A new Danish invention to sort out the acoustics in the B&W-Hallerne

A huge concrete hall and good sound rarely go hand in hand. Anyone who has been at a concert in a huge sports stadium knows that.

That is why Host City Copenhagen, the company responsible for Copenhagen’s hosting of the 2014 Eurovision Song Contest, has hired one of Denmark’s leading sound experts and is trying out new technology to ensure that the audience and TV-viewers get the best possible sound experience in the B&W-Hallerne in May.

”The challenge is that the hall is so big, and the bigger the space, the more the sound reverberates – i.e. the amount of time it takes for the sound to die out”, explains Eddy Bøgh Brixen who is a qualified sound technician at DR and has released several teaching books about acoustics, also having worked with the sound design at many Danish venues and concert halls.

A picture depicting how the acoustics will work. Photo: Niels Werner Adelman-Larsen (Flex Acoustics)

15,000 square metres to be covered with material

When the B&W-Hallerne on Refshaleøen stand empty, it takes 13.2 second for the sound die away. This needs to be brought down to around 3 seconds, explains Eddy Bøgh Brixen.

”There is a requirement to dampen the sound reverberation at all ends of the spectrum so we are bringing several different tools into use”, he says and continues:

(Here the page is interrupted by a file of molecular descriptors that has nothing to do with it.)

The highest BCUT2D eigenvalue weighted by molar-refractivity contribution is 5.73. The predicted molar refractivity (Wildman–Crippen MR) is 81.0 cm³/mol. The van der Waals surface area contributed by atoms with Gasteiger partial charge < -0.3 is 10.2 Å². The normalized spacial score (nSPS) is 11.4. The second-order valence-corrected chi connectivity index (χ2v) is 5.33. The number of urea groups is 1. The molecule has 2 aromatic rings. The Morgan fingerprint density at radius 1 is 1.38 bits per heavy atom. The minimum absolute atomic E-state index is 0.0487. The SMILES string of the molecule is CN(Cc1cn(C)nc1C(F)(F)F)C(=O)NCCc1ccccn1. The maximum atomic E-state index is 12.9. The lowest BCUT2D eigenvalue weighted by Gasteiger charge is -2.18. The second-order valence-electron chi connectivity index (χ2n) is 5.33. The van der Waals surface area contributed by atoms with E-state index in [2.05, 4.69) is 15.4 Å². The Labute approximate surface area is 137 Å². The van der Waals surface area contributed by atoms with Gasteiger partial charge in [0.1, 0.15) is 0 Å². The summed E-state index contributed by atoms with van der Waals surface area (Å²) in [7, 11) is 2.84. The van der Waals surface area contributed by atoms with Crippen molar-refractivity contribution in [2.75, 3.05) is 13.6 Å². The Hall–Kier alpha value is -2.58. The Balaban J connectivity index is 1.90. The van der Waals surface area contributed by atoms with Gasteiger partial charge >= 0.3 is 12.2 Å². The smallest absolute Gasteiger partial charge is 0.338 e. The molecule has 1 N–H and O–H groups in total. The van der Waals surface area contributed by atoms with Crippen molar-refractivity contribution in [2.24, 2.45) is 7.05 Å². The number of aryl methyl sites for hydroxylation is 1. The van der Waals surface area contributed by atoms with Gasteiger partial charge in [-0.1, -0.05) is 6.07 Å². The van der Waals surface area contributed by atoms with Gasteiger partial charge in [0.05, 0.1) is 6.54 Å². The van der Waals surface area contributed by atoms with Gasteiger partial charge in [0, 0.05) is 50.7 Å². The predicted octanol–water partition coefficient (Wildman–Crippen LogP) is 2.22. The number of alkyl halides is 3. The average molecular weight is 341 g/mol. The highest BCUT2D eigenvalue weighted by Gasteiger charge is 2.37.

”We are for example working with Molton (sound absorbing black material). One single layer will not help here as it is too thin. We are going to use three to four layers, and we need to cover 15,000 square metres. As such, 60,000 square metres of Molton is required!”

Plastic balloons to prevent bass “rattle”

A completely new Danish invention will also be used – the so-called AqFlex. It is a type of balloon made of plastic that can absorb the bass sound.

”My invention is directed towards the deep sounds and medium frequencies”, explains Niels Werner Adelman-Larsen, who has developed the “balloons”, which are being especially manufactured in Germany for the Eurovision Song Contest.

”The base increases to very high levels for pop music. If we do not overcome the tendency for the hall to trap the bass sound, then a single note can reverberate for a long time. Then the general sound will become muddied and boom”.

Better than Parken

The last time Copenhagen hosted the Eurovision Song Contest in 2001, a large number of the audience at the Parken stadium experienced a low sound quality. This year, DR and the host city are taking a very different approach.

”It will be better than Parken, I can guarantee! This, despite B&W-Hallerne having worse acoustics”, says Eddy Bøgh Brixen.

”Unless the 10,000 members of the audience are having a party, then there is nothing to transmit on TV, and the artists performances are dependent on the audience. It is all connected, and it should all work. So, for the sake of everyone, it is important that the acoustics are good”.

The 2014 Eurovision Song Contest will take place on the 6th, 8th and 10th of May in Copenhagen, Denmark.